Before I left the country, the director of New Hope Centre, Dr. Elizabeth Hynd, asked me to write the story of the founding of the home.  I truly didn’t know if I could do it, or even if I wanted to take the time for this story. But to make a long story short, I decided to give it a try and the result was a book called A Little Child Shall Lead Them. Then came the second book, 24 Extraordinary Children, which told in intimate detail the stories of two dozen of the children at the home. I wrote and printed that book—with lots of volunteer contributions from photographers, copyeditors, designers and typesetters.  It was a huge undertaking.

And now I am writing the third book for the folks in Swaziland. This one tells the story of the Hynd family which has made a huge contribution to the wellbeing of the education and health of the people of that land. The book is a biography of Dr. Samuel Hynd, veteran missionary doctor, who is 90 years old. It tells of a lifetime of treating sick and injured Swazi people.  It tells the fascinating story of his involvement with the Royal Family of Swaziland. And it tells how, when Dr. Hynd turned 80, he took on the greatest challenge of his life—the fight against AIDS. In Swaziland, AIDS is a pandemic with half the people infected. Hundreds of thousands of children have been orphaned by this horrific disease. Dr. Hynd built the first AIDS clinic in the country. He still goes to the clinic on occasion to treat patients.  His book, Footprints on African Hearts and Lands, the Life and Work of Dr. Samuel W. Hynd will soon go to press. Here is a story no one should miss.

I’ve been to Swaziland four times in six years and it has given me a new take on life. I’ve seen how much of the world lives. I’ve experienced acceptance and love from Swazi children. And I know that I have made a difference by using the best gift I have, the ability to write and tell their stories.

Nothing to write about? Go live dangerously. Go risk something. Go give until it hurts. Remember, we only have one life, so go do something.  You’ll never wonder again what to write about, because if you have written everything imaginable about what you’ve done or where you’ve gone, guess what? A new opportunity will open up for you, sometimes tied to the first, sometimes because what you risked has caused you to grow as a writer, and sometimes because doing nothing is not the way you want to live your life any longer.


To buy a copy of the books mentioned, go to:

A Little Child Shall Lead Them:

Click here to see this book

24 Extraordinary Children

Click here to see this book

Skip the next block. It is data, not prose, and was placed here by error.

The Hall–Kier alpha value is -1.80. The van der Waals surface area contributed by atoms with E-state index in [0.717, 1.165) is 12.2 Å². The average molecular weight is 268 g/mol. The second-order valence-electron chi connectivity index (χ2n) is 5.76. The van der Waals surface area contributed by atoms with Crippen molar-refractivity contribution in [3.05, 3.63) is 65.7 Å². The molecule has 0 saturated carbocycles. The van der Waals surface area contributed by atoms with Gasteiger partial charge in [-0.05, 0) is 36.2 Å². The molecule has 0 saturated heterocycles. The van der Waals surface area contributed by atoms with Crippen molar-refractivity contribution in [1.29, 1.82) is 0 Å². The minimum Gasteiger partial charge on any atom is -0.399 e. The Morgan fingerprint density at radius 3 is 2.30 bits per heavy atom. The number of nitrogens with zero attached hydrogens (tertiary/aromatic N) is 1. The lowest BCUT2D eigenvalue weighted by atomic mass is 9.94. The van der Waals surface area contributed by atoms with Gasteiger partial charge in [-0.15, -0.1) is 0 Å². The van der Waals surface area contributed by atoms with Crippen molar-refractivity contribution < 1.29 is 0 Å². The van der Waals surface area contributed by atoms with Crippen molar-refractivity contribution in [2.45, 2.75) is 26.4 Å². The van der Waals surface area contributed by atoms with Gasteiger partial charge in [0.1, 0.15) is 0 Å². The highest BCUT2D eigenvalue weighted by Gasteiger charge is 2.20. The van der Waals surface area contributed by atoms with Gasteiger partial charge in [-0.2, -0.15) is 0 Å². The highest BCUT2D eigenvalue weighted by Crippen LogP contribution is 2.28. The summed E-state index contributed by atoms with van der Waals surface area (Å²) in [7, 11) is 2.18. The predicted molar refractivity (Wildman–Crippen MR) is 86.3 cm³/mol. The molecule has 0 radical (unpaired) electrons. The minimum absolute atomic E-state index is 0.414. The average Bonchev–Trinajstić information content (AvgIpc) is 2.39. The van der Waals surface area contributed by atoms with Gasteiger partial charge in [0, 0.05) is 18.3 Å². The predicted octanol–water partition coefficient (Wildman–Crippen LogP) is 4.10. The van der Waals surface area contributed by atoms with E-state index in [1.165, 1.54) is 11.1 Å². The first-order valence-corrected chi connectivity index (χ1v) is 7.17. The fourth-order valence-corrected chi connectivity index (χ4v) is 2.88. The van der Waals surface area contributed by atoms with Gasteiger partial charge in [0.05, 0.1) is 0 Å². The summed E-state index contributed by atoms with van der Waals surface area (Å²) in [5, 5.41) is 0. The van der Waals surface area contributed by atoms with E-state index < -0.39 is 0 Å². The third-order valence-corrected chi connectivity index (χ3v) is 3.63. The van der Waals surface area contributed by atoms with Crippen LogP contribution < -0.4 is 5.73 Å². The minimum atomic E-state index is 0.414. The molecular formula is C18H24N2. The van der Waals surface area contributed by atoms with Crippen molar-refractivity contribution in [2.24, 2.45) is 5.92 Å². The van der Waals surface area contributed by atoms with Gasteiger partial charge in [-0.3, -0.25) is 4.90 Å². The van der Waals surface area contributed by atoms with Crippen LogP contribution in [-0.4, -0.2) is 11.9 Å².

by Gwen Ellis (President of Seaside Creative Services)
January 15, 2014


Some people love it . . . some people hate it. But whether you love it or hate it, change comes to all of us. Such a change came to Seaside Creative Services this year. We moved across the continental United   States and relocated in a place that is more lakeside than seaside. We decided, however, to keep the old name since people are used to tracking us down through www.seasidecreativeservices.com

There have been other changes as well, including the loss of revenue from the kind of work we have been doing for the last eleven years. It’s interesting, though, that about a year-and-a-half ago, we decided to learn the printing process. Our first project was very ambitious. It was a book called 24 Extraordinary Children about New Hope Centre, a children’s home in Swaziland. The book was 192 pages, full color, and has about 500 pictures in it.  What a learning curve that was. One thing we learned is that you can’t upload a file that big to the printer’s website.  You have to mail the press a thumb drive with a huge capacity to hold the text and artwork. After four thumb drives were sent, we finally got it right, and the young people at New Hope Centre were thrilled to see their stories in print.

To take a look at this book or to buy a copy, go to:

24 Extraordinary Children

The next books we did for another client were black and white interiors and full-color covers. Our fourth book is at the press now, and it is a study guide to go with an existing book. It has lots of lines for writing answers, and there are icon features to point out key ideas.  This project has gone well, and it is exciting that we now have added publishing to our services. We have expanded our abilities.

Change happens and we can either fight it or embrace it.  At Seaside Creative Services we are embracing it and are excited about the future.  We’d love to help you tell your story. Whether you need a ghost writer, a coach, an editor, or a printer, we’re her to help, and we will work to make your book the best it can be.


If you have any problems when clicking the links, please email us at seasidecreativeservices@gmail.com, and we will be happy to help you.